SSE attended the Living Values conference, organised by Community Links (and supported by Esmee Fairbairn Foundation). It launched a report, based on a collaborative enquiry, about the importance of values to the third sector, and how they are central to our work and thinking. The set of values the report says are common to 3rd sector organisations are:
– empowering people
– pursuing equality
– making voices heard
– transforming lives
– being responsible
– finding fulfilment
– doing a good job
– generating public wealth
In addition to these (which few people would find much to argue with, or indeed not be able to place their organisation within), the report says that these values are not unique to the sector, but the combination and prioritisation of them is.
A further key message was that values are not an abstract set of nouns at the top of a piece of paper, but are the basis for all activities, underpinning everything an organisation does. As David Robinson said in the final session, “Values are not separate from everything else we do; they underpin it all”.
It was an interesting day, particularly relevant to the world of social enterprise…because social entrepreneurs tend to face the mission drift challenge consistently, given their opportunistic nature and will to act. Understanding and communicating and measuring things against a clear set of values then becomes of increasing importance. If you are drifting or being pragmatic in the short term to achieve a longer term goal, at least know that that is what you are doing.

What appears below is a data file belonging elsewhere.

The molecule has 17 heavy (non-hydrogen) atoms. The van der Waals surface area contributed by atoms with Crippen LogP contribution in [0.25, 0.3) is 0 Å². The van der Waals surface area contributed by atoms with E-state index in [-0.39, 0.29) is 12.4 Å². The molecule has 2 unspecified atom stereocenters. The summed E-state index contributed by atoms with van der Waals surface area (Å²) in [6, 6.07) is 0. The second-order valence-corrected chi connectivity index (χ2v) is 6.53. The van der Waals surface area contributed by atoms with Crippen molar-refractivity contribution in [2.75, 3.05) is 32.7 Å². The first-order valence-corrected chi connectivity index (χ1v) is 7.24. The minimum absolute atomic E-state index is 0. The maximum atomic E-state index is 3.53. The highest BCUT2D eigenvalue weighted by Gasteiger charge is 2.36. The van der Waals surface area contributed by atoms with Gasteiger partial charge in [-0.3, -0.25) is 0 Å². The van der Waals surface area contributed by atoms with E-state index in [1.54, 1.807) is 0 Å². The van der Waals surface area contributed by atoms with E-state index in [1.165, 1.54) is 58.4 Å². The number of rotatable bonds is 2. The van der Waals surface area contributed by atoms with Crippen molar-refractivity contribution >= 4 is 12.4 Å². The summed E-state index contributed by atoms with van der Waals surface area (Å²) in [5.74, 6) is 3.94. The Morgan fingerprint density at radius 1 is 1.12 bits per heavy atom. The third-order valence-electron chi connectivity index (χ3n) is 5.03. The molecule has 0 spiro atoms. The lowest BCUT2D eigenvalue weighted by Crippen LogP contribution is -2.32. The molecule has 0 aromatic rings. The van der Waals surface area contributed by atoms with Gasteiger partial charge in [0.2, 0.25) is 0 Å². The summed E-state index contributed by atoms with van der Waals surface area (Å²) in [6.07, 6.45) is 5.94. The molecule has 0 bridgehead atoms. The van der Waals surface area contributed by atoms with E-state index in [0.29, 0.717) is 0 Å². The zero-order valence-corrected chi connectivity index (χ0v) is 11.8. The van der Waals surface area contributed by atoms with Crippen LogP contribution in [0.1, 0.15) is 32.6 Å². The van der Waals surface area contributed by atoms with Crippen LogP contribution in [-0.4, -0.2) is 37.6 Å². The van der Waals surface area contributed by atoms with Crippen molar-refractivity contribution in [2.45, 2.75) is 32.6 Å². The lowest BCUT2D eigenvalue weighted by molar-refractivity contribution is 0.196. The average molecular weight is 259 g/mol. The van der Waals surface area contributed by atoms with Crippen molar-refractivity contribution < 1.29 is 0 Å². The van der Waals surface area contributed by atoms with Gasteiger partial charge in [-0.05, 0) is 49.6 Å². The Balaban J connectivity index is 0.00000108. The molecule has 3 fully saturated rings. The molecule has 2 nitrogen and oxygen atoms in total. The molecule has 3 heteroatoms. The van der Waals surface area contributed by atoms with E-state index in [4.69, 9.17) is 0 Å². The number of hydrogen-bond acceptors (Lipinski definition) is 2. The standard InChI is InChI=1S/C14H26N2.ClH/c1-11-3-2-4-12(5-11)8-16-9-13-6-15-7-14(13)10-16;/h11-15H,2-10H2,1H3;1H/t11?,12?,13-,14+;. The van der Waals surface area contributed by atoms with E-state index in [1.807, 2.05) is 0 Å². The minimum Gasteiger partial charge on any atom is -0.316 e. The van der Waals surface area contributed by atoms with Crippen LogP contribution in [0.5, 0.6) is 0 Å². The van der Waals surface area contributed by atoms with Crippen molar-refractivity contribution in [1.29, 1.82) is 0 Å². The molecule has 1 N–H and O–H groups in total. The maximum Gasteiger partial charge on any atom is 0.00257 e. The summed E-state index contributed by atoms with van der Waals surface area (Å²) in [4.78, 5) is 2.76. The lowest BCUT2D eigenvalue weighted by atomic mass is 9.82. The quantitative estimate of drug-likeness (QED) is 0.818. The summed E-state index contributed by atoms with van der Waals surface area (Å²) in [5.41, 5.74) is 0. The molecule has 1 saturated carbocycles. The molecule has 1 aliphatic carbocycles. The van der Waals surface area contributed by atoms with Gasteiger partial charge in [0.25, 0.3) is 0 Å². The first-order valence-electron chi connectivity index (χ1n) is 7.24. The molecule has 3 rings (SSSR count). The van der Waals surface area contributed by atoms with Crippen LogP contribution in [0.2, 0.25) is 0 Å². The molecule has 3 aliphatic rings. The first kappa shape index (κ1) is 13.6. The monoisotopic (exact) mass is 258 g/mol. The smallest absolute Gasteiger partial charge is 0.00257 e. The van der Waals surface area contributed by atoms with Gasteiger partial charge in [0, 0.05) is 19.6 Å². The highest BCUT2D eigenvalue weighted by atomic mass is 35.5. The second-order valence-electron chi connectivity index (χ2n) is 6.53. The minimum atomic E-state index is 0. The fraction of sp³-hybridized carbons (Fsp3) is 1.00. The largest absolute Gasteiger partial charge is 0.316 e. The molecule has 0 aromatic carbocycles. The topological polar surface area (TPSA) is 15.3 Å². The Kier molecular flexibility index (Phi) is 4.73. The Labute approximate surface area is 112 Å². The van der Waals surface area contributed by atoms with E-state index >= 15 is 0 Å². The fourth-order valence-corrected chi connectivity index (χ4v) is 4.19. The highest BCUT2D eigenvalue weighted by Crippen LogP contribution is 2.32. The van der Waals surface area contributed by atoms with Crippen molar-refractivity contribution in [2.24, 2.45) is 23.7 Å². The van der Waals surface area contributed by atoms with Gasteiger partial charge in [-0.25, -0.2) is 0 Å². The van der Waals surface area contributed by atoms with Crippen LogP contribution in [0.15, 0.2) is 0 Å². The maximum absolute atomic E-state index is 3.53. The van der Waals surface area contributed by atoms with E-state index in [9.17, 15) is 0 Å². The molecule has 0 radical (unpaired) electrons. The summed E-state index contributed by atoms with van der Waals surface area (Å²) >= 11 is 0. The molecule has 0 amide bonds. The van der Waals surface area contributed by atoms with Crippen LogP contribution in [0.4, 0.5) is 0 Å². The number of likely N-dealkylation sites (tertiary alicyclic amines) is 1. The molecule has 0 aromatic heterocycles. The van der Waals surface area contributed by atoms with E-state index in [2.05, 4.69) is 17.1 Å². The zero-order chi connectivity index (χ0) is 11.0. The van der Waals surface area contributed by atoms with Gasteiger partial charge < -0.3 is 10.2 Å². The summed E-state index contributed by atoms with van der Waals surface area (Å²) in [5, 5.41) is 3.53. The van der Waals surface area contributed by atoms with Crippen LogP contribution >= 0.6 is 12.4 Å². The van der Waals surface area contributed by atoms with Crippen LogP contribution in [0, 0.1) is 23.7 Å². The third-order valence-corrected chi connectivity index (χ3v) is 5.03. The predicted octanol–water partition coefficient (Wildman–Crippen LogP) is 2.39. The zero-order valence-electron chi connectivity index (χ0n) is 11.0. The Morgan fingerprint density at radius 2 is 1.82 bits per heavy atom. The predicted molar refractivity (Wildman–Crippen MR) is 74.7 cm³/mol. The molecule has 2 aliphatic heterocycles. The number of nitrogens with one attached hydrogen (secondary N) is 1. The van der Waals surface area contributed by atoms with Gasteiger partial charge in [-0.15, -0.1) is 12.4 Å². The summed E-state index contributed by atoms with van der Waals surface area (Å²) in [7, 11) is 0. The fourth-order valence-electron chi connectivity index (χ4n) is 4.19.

There was also some interesting discussion about how the founding entrepreneurs (who may be closest to the original values) can effectively capture those repliche orologi di lusso and communicate them to those who follow on from them. Something, incidentally, which I singularly failed to do at my previous organisation….
The other message was BE BOLD: make your values explicit in what you do….on the basis that those organisations that do so are most successful in the long run. It is about, as Matthew Smerdon put it, “being able to demonstrate our legitimacy” as a sector, showing our governance and activity is grounded in values. And to learn confidence from the public sector, not being timid or diffident.
Also much discussion around government contracts / commissioning processes, and how to influence those BEFORE the tenders emerge. And how, as it were, to put a value on our values (and how government tenders can provide space/opportunity for this to happen)….which seems key to me. As Craig Dearden-Phillips put it, ” we need to measure the added value that flows from our values”.
I could write more (on ethical dilemmas, value-led approaches to including users), but the report, which should be available via Community Links’ website soon, will cover much of this and more. No matter where your organisation is at, it makes important reading.